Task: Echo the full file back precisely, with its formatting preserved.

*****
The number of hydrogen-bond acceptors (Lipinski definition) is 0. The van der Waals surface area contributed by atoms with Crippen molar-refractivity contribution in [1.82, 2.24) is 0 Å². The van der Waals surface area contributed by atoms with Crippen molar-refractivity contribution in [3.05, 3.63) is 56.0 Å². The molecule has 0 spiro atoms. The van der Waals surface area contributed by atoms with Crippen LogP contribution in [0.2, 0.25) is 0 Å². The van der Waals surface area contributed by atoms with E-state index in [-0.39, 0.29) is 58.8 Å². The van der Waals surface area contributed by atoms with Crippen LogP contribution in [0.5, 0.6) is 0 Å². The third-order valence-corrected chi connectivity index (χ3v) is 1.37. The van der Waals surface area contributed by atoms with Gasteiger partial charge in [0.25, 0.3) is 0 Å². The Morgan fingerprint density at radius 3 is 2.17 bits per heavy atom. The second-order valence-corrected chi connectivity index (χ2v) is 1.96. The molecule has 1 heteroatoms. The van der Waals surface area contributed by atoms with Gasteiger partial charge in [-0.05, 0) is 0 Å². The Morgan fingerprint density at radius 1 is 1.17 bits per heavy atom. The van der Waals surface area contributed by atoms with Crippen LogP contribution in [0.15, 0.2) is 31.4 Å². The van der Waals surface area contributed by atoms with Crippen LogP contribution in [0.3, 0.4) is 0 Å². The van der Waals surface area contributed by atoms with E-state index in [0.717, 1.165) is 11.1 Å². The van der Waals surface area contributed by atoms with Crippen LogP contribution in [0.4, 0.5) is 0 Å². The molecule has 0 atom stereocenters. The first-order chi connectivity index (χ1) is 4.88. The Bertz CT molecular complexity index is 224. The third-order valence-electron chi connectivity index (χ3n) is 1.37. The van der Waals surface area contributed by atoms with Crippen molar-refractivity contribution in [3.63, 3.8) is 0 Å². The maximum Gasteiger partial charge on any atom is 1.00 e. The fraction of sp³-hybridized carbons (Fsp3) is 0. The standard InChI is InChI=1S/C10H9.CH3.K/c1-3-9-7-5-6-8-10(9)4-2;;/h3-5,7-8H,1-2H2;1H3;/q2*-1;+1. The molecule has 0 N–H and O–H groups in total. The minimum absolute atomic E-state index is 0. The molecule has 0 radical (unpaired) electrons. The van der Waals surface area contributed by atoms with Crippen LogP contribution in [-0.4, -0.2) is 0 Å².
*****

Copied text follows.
The number of hydrogen-bond acceptors (Lipinski definition) is 0. The van der Waals surface area contributed by atoms with Crippen molar-refractivity contribution in [1.82, 2.24) is 0 Å². The van der Waals surface area contributed by atoms with Crippen molar-refractivity contribution in [3.05, 3.63) is 56.0 Å². The molecule has 0 spiro atoms. The van der Waals surface area contributed by atoms with Crippen LogP contribution in [0.2, 0.25) is 0 Å². The van der Waals surface area contributed by atoms with E-state index in [-0.39, 0.29) is 58.8 Å². The van der Waals surface area contributed by atoms with Crippen LogP contribution in [0.5, 0.6) is 0 Å². The third-order valence-corrected chi connectivity index (χ3v) is 1.37. The van der Waals surface area contributed by atoms with Gasteiger partial charge in [0.25, 0.3) is 0 Å². The Morgan fingerprint density at radius 3 is 2.17 bits per heavy atom. The second-order valence-corrected chi connectivity index (χ2v) is 1.96. The molecule has 1 heteroatoms. The van der Waals surface area contributed by atoms with Gasteiger partial charge in [-0.05, 0) is 0 Å². The Morgan fingerprint density at radius 1 is 1.17 bits per heavy atom. The van der Waals surface area contributed by atoms with Crippen LogP contribution in [0.15, 0.2) is 31.4 Å². The van der Waals surface area contributed by atoms with Crippen LogP contribution in [0.3, 0.4) is 0 Å². The van der Waals surface area contributed by atoms with E-state index in [0.717, 1.165) is 11.1 Å². The van der Waals surface area contributed by atoms with Crippen LogP contribution in [0.4, 0.5) is 0 Å². The molecule has 0 atom stereocenters. The first-order chi connectivity index (χ1) is 4.88. The Bertz CT molecular complexity index is 224. The third-order valence-electron chi connectivity index (χ3n) is 1.37. The van der Waals surface area contributed by atoms with Crippen molar-refractivity contribution in [3.63, 3.8) is 0 Å². The maximum Gasteiger partial charge on any atom is 1.00 e. The fraction of sp³-hybridized carbons (Fsp3) is 0. The standard InChI is InChI=1S/C10H9.CH3.K/c1-3-9-7-5-6-8-10(9)4-2;;/h3-5,7-8H,1-2H2;1H3;/q2*-1;+1. The molecule has 0 N–H and O–H groups in total. The minimum absolute atomic E-state index is 0. The molecule has 0 radical (unpaired) electrons. The van der Waals surface area contributed by atoms with Crippen LogP contribution in [-0.4, -0.2) is 0 Å².